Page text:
Well, today was my auto-draft and when I checked my email earlier and saw my roster, I figured there were people in my league that cared even less. I mean, how else do you explain Prince Fielder and Matt Holliday winding up on the Brewgirl’s Bombers (corny, I know) when I was in the 8th slot? I was also pretty happy to see that I got both the Brewers and Twins pitching staffs, not to mention a slew of Hotties, past and present, in Garrett Jones, Casey Blake and ,yes, even JJ Hardy.
Quite honestly, I think I might be able to hold my own in this thing if I just let it play out. I have my team set to send out the top ranked players for each game automatically, though if I see things are starting to look rough, I might actually have to step in. Although, I’m not even really sure how to go about things like trades and waivers. I may just have to let the thing play itself.
So anyway, I’d like to introduce you all to the Bombers and I’m open to any criticism or advice you may have. Already I’m a little concerned not having a backup catcher so that might have to be something to address.
1. Prince Fielder – 1B, MIL
2. Matt Holliday – OF, STL
3. Ryan Zimmerman – 3B, WSH
4. Jason Bartlett – SS, TB
5. Carlos Lee – OF, HOU
6. Miguel Tejada – SS, BAL
7. Michael Cuddyer – 1B, MIN
8. Kurt Suzuki – C, OAK
9. Alberto Callaspo – 2B, KC
10. Milwaukee Brewers – P, MIL
11. Casey Blake – 3B, LAD
12. JJ Hardy – SS, MIN
13. Garrett Jones – OF, PIT
14. Minnesota Twins – P, MIN
15. Carlos Delgado – 1B, –
16. JD Drew – OF, BOS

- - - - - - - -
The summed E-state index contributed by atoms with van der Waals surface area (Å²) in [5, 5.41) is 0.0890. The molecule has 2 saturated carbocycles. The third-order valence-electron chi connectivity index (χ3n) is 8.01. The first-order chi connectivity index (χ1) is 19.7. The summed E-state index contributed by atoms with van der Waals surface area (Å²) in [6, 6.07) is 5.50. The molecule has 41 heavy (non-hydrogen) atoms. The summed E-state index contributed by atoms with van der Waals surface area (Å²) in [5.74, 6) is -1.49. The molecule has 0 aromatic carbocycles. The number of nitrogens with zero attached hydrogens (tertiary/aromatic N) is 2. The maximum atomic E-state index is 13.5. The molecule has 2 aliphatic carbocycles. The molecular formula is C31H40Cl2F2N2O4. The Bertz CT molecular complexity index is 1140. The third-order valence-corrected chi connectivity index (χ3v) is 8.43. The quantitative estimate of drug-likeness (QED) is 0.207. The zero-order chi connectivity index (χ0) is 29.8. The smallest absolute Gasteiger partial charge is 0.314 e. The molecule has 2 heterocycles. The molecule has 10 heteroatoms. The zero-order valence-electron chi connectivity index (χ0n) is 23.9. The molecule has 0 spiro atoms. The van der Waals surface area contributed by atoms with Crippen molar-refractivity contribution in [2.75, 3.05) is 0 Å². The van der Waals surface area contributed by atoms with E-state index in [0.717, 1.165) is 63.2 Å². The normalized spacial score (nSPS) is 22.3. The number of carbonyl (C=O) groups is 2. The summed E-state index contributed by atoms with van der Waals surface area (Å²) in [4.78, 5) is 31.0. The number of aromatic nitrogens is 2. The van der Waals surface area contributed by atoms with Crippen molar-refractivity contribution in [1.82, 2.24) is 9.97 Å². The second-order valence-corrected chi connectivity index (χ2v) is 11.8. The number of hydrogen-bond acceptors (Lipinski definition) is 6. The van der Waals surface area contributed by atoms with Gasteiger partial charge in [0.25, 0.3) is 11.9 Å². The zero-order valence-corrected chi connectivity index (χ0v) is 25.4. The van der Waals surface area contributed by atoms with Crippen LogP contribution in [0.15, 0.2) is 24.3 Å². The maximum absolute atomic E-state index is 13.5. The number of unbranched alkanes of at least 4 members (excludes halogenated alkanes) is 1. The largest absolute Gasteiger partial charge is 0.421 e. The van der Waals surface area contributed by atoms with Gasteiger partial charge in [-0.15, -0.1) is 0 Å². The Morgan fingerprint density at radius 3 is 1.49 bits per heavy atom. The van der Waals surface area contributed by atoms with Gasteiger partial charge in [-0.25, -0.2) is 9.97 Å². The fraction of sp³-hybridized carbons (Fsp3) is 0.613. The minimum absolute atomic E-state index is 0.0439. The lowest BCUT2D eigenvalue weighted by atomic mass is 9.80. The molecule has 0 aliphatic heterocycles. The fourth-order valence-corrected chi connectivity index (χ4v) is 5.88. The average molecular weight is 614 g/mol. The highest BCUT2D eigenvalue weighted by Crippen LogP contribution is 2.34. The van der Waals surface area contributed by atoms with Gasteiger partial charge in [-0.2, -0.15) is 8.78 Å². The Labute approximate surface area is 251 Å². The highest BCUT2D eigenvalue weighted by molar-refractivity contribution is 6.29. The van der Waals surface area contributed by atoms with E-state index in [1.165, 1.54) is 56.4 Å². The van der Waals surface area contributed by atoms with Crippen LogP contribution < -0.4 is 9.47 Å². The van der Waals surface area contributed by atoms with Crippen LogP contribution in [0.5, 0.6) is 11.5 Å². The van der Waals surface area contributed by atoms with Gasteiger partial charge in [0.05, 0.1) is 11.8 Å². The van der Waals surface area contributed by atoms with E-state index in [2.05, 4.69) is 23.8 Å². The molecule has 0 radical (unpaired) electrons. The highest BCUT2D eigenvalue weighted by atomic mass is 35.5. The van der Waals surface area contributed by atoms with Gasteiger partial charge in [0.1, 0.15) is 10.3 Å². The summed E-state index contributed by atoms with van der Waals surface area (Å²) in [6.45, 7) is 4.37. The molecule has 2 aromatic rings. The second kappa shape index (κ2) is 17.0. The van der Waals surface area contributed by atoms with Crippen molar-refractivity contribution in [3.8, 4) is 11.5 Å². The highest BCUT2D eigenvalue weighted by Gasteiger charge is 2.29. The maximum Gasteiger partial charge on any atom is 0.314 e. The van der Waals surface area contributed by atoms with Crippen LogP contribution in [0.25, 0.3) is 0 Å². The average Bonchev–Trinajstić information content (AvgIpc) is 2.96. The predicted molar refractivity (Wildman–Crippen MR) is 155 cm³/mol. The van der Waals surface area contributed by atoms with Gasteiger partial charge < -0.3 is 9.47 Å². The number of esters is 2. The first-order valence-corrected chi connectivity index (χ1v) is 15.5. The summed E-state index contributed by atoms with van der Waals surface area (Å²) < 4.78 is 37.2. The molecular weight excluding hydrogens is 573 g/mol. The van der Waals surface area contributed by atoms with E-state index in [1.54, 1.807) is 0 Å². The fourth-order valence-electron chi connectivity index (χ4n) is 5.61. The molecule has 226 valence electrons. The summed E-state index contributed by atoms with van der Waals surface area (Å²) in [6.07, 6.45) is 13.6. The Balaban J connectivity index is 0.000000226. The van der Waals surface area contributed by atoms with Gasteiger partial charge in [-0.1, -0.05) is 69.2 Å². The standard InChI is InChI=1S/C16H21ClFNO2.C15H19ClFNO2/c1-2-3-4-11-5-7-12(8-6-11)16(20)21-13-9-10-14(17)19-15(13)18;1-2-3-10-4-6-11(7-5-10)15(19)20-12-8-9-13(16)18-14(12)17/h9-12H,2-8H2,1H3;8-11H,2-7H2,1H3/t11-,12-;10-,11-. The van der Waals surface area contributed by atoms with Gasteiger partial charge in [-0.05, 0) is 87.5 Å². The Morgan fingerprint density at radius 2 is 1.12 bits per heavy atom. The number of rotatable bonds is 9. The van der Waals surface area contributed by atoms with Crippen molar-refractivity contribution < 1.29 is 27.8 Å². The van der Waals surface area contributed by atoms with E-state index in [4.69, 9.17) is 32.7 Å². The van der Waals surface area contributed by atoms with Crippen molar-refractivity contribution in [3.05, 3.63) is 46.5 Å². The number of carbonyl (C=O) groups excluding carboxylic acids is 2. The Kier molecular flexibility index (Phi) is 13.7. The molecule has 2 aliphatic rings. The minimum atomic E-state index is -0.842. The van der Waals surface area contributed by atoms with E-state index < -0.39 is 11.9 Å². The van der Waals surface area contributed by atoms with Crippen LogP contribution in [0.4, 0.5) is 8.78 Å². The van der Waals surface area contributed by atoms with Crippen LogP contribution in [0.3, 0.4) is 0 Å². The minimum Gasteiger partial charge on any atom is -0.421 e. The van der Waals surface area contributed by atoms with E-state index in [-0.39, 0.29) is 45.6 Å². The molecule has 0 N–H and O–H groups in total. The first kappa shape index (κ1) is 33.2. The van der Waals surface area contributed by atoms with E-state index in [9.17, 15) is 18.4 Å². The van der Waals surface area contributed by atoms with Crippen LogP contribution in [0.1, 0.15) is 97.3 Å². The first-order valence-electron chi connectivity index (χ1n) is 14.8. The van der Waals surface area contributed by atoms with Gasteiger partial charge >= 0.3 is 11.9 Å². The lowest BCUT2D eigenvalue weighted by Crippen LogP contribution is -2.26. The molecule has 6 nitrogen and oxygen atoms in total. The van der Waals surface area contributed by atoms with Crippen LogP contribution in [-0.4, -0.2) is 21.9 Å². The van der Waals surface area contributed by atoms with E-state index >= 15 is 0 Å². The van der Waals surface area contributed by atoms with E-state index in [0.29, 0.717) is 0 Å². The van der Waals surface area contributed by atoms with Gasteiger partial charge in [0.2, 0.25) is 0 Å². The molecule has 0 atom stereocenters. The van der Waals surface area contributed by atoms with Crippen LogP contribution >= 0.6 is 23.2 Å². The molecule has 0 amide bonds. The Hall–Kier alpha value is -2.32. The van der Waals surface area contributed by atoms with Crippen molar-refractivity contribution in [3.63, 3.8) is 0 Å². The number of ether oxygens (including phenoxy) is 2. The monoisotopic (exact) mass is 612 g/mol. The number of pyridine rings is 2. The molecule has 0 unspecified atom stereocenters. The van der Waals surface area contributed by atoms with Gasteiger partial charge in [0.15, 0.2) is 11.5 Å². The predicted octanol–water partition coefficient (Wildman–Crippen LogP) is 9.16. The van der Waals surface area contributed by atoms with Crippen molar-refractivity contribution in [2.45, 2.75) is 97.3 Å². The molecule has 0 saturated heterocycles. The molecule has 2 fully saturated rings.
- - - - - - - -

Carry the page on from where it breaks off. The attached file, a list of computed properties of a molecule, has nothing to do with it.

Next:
It’s been awhile. I know. Bear with me.
I’ve decided to forego talking about the World Series because I’ve been reading The Yankee Years and my disdain for that team is doing nothing but growing. Needless to say, I was disappointed in the outcome.
I’ve also decided to save my thoughts on the JJ Hardy-Carlos Gomez trade for another entry, as I’m getting kind of sick of people asking me about it and have far too much to say. Let’s leave it at this for now: excellent move for the Brewers. Mike Cameron, I’ll miss you.
Instead of all that, I’ve decided to let you all in on my votes for the This Year in Baseball Awards. I’ve literally been on that website for at least the last hour mulling over the choices. And instead of just voting for all the Brewers nominees and whomever else I liked the most throughtout the season, as I have in the past, I think I’ve actually made some very well thought out decisions this year.
My team did have 2 nominees this year in Prince Fielder and Ryan Braun. Looking at everyone’s numbers, Braun probably could’ve been bumped off the list, but needless to say, I was happy to see his name.
Naturally, I voted for Fielder. True, his average was kept just shy of .300, but he had held it quite near that mark the majority of the season. Ending at .299 was probably a bit of a disappointment, but his other numbers made up for it. Fielder led the league for RBIs, tied at 141 with Ryan Howard, went 2nd to Albert Pujols with 46 HRs, led in OPS with 1.014 and capped out with 103 runs.
If it weren’t for Prince, I was leaning towards Minnesota’s Joe Mauer and his league-leading .365 AVG and 28 HRs or the Marlins’ Hanley Ramirez’s .342 AVG coupled with 106 RBIs and 27 stolen bases.
Of course, with the Brewers’ abysmal starting rotation, there were none of my own boys to choose from, so I went with Zach Greinke of the Kansas City Royals. I’m sure he’ll walk away with this honor given his 16-8 record and 2.16 ERA, which led all other pitchers in the category. Not to mention he struck out 242 batters.